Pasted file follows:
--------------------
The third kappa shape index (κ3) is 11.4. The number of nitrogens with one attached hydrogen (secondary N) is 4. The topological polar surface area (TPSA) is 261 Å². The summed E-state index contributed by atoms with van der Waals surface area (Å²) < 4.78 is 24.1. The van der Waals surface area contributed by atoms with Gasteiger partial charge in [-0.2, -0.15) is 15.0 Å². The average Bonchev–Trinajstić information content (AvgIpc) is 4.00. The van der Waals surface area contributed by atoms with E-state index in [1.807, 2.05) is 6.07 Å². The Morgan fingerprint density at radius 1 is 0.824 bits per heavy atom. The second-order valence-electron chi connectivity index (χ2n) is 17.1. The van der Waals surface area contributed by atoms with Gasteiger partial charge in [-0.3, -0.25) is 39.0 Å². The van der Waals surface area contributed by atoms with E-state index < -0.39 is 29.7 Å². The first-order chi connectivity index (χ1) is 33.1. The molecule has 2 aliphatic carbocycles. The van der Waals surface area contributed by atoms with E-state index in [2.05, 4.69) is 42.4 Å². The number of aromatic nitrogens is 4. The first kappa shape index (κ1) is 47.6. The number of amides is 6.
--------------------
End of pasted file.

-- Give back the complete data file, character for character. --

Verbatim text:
The third kappa shape index (κ3) is 11.4. The number of nitrogens with one attached hydrogen (secondary N) is 4. The topological polar surface area (TPSA) is 261 Å². The summed E-state index contributed by atoms with van der Waals surface area (Å²) < 4.78 is 24.1. The van der Waals surface area contributed by atoms with Gasteiger partial charge in [-0.2, -0.15) is 15.0 Å². The average Bonchev–Trinajstić information content (AvgIpc) is 4.00. The van der Waals surface area contributed by atoms with E-state index in [1.807, 2.05) is 6.07 Å². The Morgan fingerprint density at radius 1 is 0.824 bits per heavy atom. The second-order valence-electron chi connectivity index (χ2n) is 17.1. The van der Waals surface area contributed by atoms with Gasteiger partial charge in [-0.3, -0.25) is 39.0 Å². The van der Waals surface area contributed by atoms with E-state index < -0.39 is 29.7 Å². The first-order chi connectivity index (χ1) is 33.1. The molecule has 2 aliphatic carbocycles. The van der Waals surface area contributed by atoms with E-state index in [2.05, 4.69) is 42.4 Å². The number of aromatic nitrogens is 4. The first kappa shape index (κ1) is 47.6. The number of amides is 6.